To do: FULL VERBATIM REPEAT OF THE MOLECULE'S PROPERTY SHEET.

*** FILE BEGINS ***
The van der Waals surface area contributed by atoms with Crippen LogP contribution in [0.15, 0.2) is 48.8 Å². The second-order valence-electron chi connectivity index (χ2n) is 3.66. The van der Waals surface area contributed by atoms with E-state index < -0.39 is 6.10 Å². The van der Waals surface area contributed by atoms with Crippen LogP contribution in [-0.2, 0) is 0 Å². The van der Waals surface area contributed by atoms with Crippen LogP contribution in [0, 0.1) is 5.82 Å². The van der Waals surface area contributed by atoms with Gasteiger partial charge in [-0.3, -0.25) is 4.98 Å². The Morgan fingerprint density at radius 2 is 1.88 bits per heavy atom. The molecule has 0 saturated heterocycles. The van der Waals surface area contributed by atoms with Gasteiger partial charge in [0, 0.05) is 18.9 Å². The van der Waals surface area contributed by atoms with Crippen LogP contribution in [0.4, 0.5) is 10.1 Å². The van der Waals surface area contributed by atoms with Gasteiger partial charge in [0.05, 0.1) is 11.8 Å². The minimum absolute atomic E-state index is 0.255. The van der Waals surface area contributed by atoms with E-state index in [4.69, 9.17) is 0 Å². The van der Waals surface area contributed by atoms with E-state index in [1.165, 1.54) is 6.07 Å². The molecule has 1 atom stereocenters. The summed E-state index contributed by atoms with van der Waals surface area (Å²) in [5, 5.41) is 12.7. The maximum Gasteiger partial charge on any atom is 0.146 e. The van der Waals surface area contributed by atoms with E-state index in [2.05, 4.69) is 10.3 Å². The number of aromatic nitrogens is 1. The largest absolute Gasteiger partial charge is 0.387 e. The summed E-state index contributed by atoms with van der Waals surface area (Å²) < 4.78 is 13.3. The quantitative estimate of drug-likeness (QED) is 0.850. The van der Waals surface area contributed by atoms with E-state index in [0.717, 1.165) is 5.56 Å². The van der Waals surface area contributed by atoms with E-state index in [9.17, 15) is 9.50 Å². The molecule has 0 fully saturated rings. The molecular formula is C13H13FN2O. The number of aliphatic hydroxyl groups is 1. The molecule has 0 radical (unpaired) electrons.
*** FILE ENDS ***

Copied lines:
The van der Waals surface area contributed by atoms with Crippen LogP contribution in [0.15, 0.2) is 48.8 Å². The second-order valence-electron chi connectivity index (χ2n) is 3.66. The van der Waals surface area contributed by atoms with E-state index < -0.39 is 6.10 Å². The van der Waals surface area contributed by atoms with Crippen LogP contribution in [-0.2, 0) is 0 Å². The van der Waals surface area contributed by atoms with Crippen LogP contribution in [0, 0.1) is 5.82 Å². The van der Waals surface area contributed by atoms with Gasteiger partial charge in [-0.3, -0.25) is 4.98 Å². The Morgan fingerprint density at radius 2 is 1.88 bits per heavy atom. The molecule has 0 saturated heterocycles. The van der Waals surface area contributed by atoms with Gasteiger partial charge in [0, 0.05) is 18.9 Å². The van der Waals surface area contributed by atoms with Crippen LogP contribution in [0.4, 0.5) is 10.1 Å². The van der Waals surface area contributed by atoms with Gasteiger partial charge in [0.05, 0.1) is 11.8 Å². The minimum absolute atomic E-state index is 0.255. The van der Waals surface area contributed by atoms with E-state index in [4.69, 9.17) is 0 Å². The van der Waals surface area contributed by atoms with E-state index in [1.165, 1.54) is 6.07 Å². The molecule has 1 atom stereocenters. The summed E-state index contributed by atoms with van der Waals surface area (Å²) in [5, 5.41) is 12.7. The maximum Gasteiger partial charge on any atom is 0.146 e. The van der Waals surface area contributed by atoms with E-state index in [2.05, 4.69) is 10.3 Å². The number of aromatic nitrogens is 1. The largest absolute Gasteiger partial charge is 0.387 e. The summed E-state index contributed by atoms with van der Waals surface area (Å²) < 4.78 is 13.3. The quantitative estimate of drug-likeness (QED) is 0.850. The van der Waals surface area contributed by atoms with E-state index in [0.717, 1.165) is 5.56 Å². The van der Waals surface area contributed by atoms with E-state index in [9.17, 15) is 9.50 Å². The molecule has 0 fully saturated rings. The molecular formula is C13H13FN2O. The number of aliphatic hydroxyl groups is 1. The molecule has 0 radical (unpaired) electrons.